Pam Withers is the best-selling, award-nominated author of more than a dozen adventure novels particularly popular with teen boys. They include Peak Survival, Skater Stuntboys and Vertical Limits. She lives in Vancouver.
During her 30-year career as a high school teacher, Cynthia Gill worked on innovative curricula development and served as an academic dean while winning acclaim for her work in the classroom. Gill has taught as an adjunct faculty member at Globe University and enjoys public speaking, particularly on parent education. She has led numerous groups of students on educational and service trips to Russia, Germany and Latin America. A former homeschooling mom, she also served as a consultant to homeschooling families with an accrediting organization. She lives in Minneapolis.
Pam and Cynthia on Teaching Boys
How did you each get into child development, particularly helping with educating boys?
C: I have always loved children, and wanted to be a teacher from a young age. As I taught and raised boys of my own, I saw the struggles they had, and that piqued my interest even more.
P: I’ve written 15 bestselling adventure novels particularly popular with boys, and the feedback I received from teachers and librarians — that my books help get reluctant reader boys to read — started me on a journey of exploring what reluctant readers are and why the majority are boys.
Why do you think our in house data reveals that teachers and educators are searching for “Teach Boys” at least 9:1 over “Teach Girls”?
C: Boys start out with a number of things against them: brain development lag, which causes them to struggle with processing words. Our school system really encourages them to start before they are ready and then places them in a crowded classroom with orders to become like girls! Sitting still and writing neatly (coloring within the lines for example) is not a strength of theirs at ages 5,6, & 7. Many homeschoolers who wait to start their kids (esp. boys) later seem to understand this. Boys like to grandstand, and they just need more supervision, which makes them less likely to win the teacher’s favorite student of the year award in elementary school. They sense this and then many give up trying quite young.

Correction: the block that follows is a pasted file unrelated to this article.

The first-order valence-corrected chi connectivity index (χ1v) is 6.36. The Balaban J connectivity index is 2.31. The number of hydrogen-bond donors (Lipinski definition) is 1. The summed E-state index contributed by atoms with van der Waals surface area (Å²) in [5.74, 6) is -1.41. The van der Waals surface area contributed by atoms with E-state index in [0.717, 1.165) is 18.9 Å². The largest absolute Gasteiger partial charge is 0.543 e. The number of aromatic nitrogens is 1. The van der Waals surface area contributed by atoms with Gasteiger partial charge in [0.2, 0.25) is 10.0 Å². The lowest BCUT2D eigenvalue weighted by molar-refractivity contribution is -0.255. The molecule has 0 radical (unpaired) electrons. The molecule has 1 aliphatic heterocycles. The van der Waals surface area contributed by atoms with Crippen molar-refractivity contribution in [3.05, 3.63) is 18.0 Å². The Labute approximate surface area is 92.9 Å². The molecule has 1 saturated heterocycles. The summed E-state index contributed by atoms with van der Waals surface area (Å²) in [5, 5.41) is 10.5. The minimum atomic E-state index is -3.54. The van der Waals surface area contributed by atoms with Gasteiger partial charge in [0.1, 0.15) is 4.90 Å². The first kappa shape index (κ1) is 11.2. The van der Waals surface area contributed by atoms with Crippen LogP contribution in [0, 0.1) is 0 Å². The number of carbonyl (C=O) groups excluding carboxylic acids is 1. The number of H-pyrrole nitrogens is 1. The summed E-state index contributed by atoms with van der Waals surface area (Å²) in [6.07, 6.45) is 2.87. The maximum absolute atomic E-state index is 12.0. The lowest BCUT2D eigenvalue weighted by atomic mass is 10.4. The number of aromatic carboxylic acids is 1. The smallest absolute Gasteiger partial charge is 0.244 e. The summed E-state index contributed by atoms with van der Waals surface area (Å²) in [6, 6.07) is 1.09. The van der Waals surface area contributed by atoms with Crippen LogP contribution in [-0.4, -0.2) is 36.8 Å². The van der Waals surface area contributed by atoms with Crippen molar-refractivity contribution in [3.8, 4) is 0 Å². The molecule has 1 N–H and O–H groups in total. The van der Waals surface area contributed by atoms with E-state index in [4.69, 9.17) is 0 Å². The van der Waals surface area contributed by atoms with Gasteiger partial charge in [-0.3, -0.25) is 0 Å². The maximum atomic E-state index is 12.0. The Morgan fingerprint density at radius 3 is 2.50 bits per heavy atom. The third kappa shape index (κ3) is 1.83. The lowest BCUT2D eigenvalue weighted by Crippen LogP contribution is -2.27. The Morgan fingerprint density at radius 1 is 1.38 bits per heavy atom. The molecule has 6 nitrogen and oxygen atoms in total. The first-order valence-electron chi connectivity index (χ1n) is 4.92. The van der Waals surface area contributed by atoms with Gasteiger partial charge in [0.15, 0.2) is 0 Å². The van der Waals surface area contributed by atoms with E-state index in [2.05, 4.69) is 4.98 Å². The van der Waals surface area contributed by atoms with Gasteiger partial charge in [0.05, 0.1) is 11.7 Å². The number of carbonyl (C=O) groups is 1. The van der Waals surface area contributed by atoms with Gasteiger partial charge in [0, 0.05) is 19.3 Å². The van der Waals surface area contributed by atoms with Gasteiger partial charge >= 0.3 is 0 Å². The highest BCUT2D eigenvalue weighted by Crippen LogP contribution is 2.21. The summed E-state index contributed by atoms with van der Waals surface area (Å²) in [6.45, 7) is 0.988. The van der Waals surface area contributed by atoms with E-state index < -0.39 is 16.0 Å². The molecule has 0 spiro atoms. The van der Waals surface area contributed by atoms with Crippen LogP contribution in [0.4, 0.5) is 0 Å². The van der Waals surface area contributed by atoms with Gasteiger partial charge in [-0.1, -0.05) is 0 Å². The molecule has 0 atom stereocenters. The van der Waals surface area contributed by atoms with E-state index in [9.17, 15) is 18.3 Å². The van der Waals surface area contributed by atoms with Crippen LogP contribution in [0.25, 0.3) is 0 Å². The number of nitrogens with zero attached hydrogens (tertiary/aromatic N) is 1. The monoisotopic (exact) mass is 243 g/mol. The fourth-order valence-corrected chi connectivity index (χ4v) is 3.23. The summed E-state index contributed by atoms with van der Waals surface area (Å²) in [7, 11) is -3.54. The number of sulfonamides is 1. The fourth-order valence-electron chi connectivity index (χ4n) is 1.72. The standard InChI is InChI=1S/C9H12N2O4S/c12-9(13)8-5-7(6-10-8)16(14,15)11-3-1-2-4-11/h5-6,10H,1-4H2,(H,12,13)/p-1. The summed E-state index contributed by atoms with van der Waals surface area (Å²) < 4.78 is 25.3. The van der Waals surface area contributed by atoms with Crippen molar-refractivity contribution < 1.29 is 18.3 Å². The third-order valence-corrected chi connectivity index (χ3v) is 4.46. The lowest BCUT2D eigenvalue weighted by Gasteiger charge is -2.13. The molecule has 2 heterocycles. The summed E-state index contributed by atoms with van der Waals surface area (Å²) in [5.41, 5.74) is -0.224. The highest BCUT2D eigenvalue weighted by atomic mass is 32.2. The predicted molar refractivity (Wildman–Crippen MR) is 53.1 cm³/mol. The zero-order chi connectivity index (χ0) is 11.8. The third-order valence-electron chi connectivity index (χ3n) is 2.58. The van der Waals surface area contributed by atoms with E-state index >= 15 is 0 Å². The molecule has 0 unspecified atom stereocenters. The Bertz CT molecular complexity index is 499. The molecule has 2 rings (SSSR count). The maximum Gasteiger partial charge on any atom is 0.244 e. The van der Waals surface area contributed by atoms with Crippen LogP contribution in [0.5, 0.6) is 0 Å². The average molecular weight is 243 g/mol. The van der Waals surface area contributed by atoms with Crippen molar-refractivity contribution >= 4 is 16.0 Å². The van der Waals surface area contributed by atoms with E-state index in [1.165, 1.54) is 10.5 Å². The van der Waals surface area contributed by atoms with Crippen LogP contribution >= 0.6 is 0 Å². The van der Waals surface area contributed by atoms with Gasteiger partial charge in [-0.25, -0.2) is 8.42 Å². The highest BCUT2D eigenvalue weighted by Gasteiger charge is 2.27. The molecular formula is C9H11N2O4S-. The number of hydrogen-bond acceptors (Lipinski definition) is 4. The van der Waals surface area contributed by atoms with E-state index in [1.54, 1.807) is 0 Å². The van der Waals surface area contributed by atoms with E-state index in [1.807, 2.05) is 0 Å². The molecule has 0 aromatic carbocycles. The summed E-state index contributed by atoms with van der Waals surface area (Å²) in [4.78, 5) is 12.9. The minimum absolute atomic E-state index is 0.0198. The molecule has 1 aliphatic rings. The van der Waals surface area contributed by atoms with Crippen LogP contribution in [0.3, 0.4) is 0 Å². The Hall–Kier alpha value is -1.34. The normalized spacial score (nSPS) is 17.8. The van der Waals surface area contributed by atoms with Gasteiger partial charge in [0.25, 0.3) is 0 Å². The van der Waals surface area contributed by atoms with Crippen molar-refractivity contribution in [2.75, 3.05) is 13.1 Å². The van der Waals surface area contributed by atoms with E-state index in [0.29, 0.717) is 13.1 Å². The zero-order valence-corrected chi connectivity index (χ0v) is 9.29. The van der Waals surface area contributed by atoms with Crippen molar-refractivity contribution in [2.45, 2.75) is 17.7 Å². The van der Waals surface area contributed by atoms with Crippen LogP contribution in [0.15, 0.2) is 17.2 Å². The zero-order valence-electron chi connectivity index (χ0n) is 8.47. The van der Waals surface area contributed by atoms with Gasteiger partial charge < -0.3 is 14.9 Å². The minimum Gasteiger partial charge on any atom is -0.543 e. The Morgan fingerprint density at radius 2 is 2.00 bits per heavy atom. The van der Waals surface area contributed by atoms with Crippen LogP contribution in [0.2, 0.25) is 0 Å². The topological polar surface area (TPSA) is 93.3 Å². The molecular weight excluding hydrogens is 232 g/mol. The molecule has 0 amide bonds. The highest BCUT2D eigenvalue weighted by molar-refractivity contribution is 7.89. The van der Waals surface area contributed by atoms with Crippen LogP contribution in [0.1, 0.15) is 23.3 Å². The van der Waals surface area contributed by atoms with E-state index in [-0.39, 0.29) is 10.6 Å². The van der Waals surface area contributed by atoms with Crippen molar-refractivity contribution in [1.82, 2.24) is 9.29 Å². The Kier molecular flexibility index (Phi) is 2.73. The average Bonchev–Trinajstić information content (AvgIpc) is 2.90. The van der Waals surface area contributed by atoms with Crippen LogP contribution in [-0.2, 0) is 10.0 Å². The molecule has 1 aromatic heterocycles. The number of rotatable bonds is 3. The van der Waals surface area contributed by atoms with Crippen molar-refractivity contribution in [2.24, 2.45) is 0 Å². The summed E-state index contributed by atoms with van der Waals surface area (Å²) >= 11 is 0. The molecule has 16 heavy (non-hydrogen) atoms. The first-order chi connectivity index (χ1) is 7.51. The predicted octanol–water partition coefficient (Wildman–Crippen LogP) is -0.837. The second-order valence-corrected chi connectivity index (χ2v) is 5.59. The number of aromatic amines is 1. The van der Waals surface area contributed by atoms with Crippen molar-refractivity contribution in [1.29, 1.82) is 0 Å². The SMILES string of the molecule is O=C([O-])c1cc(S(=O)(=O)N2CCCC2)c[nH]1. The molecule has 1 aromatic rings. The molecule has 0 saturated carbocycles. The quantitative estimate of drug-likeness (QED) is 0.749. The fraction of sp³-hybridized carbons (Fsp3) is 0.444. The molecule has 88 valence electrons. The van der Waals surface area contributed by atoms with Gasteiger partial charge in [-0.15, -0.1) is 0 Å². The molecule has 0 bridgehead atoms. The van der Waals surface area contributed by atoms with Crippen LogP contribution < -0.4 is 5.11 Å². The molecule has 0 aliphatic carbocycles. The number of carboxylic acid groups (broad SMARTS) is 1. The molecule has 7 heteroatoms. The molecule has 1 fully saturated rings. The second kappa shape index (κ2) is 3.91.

P: Boys tend to respond less enthusiastically to school than girls, for all the reasons we point out in our book: lack of male role models (esp. re reading); a physical brain lag that many parents and educators think is resolved by school age, when in fact it goes on well into the teens and requires certain types of extra support and encouragement; a school system that is auditory-based, which tends to favor girls over boys; a lack of boy-friendly books or the effort to seek them out (our book makes that easy); and the fact that parents tend to read to boys less often and for shorter periods than they do girls (perhaps because the boys are fidgeting, when in fact adults need to understand that fidgeting often helps some kids focus, and should even be encouraged — like the dad who reads to his son while his son is jumping on the trampoline).
If you were given the forced constraint of answering one thing, can you boil down for me the one distinguishing factor for getting through to boys as opposed to girls in the classroom?
C: Learn to discipline more effectively! Two of my favorite resources for classrooms are Love & Logic in the classroom (www.loveandlogic.com) and Jane Nelsen’s Positive Discipline in the Classroom. Too many teachers use shame, and harsh, punitive methods that don’t really help a child change inside. Educate the parents on these too.